The USS Bulmer (DD-222) served in the US Navy for nearly three decades in the early 20th century, and received two battle stars for her service in World War II. She was named for Captain Roscoe Carlyle Bulmer who served with the US Navy in World War I. Bulmer was built as a Clemson-class vessel.
Bulmer was laid down in Philadelphia, Pennsylvania by the William Cramp & Sons Ship & Engine Building Company in August 1919, launched in January 1920, and commissioned in August with Lieutenant Commander J.C. Jennings in command. Carrying a crew of 114, Bulmer had a displacement of 1,215 tons and was armed with four 4-inch rapid-fire guns, one three-inch anti-aircraft gun, and twelve 21-inch torpedo tubes.
Bulmer joined the Pacific Fleet in 1920, and then was deployed with United States Naval Forces, Europe in 1923 and later off Turkey, until being assigned to the Asiatic Fleet in 1925. Until 1941, Bulmer alternated between service off China and in the Philippines, and was assigned to patrol, escort, and anti-submarine duties in the South Pacific when the United States entered World War II.
In February 1942, Bulmer operated as a unit of TF 5, Destroyer Squadron 29 in combat off Madoera Strait, and then participated in an Allied effort against Japanese convoys off Sumatra. Bulmer was overhauled in Australia in May and patrolled Australian ports, and then began escort duties between Pearl Harbor and San Francisco. Assigned to the Atlantic Fleet in May 1943, Bulmer conducted anti-submarine operations and also served as a convoy escort between northeastern Atlantic ports and North Africa, while also taking part in offensives against German submarines.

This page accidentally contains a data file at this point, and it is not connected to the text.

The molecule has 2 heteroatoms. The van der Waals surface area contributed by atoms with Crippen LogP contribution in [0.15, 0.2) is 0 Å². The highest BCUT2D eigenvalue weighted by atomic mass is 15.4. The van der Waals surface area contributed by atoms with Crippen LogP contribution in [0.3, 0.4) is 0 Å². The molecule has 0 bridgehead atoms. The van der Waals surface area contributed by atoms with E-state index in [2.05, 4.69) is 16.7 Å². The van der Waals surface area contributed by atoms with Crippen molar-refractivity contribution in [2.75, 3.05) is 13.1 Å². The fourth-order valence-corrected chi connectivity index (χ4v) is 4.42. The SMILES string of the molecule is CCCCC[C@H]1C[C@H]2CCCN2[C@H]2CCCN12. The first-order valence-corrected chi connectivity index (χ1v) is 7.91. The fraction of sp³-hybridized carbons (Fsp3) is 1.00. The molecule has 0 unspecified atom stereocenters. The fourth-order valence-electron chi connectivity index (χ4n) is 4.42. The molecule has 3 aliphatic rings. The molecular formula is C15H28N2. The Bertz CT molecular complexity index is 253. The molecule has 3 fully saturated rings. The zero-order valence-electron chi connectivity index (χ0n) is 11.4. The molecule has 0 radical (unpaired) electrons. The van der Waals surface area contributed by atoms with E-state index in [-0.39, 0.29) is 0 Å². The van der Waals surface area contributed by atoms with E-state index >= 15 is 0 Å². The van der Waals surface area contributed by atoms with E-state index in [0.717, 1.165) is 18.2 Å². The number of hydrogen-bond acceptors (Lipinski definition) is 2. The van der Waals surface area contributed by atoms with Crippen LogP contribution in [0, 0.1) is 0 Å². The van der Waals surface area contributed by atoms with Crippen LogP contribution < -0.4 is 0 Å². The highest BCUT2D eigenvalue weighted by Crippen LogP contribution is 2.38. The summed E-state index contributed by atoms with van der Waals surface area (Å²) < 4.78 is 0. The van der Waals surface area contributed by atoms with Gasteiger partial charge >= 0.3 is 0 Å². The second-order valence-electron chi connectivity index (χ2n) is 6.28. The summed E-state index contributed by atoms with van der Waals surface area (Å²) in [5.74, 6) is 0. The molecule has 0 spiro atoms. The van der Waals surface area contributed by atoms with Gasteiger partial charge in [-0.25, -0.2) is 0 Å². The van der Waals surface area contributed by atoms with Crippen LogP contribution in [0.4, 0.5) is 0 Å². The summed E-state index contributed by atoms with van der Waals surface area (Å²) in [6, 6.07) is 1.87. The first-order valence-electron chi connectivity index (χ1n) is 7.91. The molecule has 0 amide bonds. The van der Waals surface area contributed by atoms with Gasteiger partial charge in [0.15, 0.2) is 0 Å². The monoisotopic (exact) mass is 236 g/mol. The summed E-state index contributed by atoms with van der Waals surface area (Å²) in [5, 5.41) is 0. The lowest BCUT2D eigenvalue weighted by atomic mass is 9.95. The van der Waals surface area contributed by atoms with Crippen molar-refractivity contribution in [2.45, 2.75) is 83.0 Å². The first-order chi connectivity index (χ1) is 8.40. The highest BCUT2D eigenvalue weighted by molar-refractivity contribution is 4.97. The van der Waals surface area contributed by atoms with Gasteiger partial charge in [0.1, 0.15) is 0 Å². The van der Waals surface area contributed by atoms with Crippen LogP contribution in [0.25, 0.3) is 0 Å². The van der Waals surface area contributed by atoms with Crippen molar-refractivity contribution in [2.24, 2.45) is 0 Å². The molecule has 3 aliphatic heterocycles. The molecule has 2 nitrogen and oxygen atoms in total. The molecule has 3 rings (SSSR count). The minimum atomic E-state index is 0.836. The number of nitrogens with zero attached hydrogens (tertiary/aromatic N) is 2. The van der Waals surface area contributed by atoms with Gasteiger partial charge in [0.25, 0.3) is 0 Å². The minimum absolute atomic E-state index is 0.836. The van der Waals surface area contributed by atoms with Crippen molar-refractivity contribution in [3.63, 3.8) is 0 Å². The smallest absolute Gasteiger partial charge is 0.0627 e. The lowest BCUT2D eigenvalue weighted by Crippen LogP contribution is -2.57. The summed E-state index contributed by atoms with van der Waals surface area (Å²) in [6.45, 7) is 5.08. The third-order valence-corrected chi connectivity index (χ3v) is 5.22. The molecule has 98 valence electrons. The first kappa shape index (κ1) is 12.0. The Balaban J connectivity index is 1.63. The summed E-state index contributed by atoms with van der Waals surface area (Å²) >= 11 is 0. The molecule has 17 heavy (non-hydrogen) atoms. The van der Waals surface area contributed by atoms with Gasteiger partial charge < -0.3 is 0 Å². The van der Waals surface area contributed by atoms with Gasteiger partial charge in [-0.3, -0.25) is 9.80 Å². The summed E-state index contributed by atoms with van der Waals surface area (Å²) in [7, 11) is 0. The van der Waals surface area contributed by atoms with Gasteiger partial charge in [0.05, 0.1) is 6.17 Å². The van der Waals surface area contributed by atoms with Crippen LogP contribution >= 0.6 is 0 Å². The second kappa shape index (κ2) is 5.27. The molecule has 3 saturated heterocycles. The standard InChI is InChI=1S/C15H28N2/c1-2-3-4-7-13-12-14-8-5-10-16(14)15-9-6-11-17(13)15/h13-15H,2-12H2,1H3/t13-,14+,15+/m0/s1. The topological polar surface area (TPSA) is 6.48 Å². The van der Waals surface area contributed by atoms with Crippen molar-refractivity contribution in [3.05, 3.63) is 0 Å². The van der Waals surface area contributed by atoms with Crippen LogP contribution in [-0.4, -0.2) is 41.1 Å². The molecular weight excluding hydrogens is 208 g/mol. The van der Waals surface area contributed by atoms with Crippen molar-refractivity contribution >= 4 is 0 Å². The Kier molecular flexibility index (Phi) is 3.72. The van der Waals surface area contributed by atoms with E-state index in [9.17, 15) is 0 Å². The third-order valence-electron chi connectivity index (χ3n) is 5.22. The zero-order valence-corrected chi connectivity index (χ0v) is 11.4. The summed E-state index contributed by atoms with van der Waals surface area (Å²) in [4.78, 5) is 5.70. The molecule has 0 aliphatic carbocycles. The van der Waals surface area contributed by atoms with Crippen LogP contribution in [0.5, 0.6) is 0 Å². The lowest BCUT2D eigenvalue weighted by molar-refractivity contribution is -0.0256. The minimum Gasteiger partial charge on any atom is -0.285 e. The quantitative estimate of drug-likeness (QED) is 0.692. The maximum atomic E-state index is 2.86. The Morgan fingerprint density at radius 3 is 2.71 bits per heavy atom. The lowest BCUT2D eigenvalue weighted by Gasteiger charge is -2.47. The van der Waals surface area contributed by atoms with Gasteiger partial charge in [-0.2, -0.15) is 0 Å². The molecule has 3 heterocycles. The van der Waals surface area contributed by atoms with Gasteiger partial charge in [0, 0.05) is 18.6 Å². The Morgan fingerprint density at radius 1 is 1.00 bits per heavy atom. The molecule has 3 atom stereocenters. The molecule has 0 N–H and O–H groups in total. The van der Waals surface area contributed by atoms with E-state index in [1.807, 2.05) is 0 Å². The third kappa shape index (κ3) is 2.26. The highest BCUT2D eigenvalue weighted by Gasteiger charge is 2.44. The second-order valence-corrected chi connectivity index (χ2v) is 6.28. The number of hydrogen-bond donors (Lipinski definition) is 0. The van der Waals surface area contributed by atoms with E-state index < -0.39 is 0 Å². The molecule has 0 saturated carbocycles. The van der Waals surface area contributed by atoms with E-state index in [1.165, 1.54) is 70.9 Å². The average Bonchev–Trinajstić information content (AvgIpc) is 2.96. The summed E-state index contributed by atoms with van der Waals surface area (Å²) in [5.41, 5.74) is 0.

Bulmer is believed to have sunk German submarine U-377, and rescued 17 survivors of U-231 in January 1944. From August to October 1944, Bulmer operated in Narragansett Bay, Rhode Island. She was re-designated AG-86 in December, and then operated in the Panama Canal Zone to help train newly commissioned submarines. Bulmer was assigned to Commander, Air Force, Atlantic Fleet out of Port Everglades, Florida in July 1945, but was decommissioned in August 1946 and sold for scrap in February 1947.
Asbestos Risk on the USS Bulmer (DD-222)
The use of asbestos insulation in the design of naval vessels was mandated by the US Congress in the early 1930s, after a fire at sea on the SS Morro Castle resulted in great loss of life. Bulmer, like most Navy ships of the time, utilized asbestos-containing materials extensively, particularly in ship's boilers and engineering compartments, and in fireproofing throughout the ship. If asbestos insulation is worn or damaged it can become friable, which means that fibers can be broken off and escape into the air, and then are breathed in by ship's crew and repair workers, increasing the odds of developing mesothelioma. When asbestos is inhaled or swallowed, tiny fibers become lodged in the mesothelium, a narrow body of cells that surrounds and buffers the body's interior organs, and in time this foreign material can cause malignant mesothelioma.
Because mesothelioma disease usually advances rapidly and is often hard to diagnose, the prognosis in mesothelioma cases is generally not good. Also, as mesothelioma is an uncommon disease, not many facilities and clinicians are equipped to provide high-quality mesothelioma treatment. People diagnosed with mesothelioma disease may want to know more about their legal rights and a good mesothelioma lawyer can be a source for that kind of information.
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Haze Gray & Underway. Dictionary of American Naval Fighting Ships. DD-222.
http://www.hazegray.org/danfs/destroy/dd222txt.htm Retrieved 28 December 2010.
NavSource Naval History, USS Bulmer (DD-222).
http://www.navsource.org/archives/05/222.htm Retrieved 28 December 2010.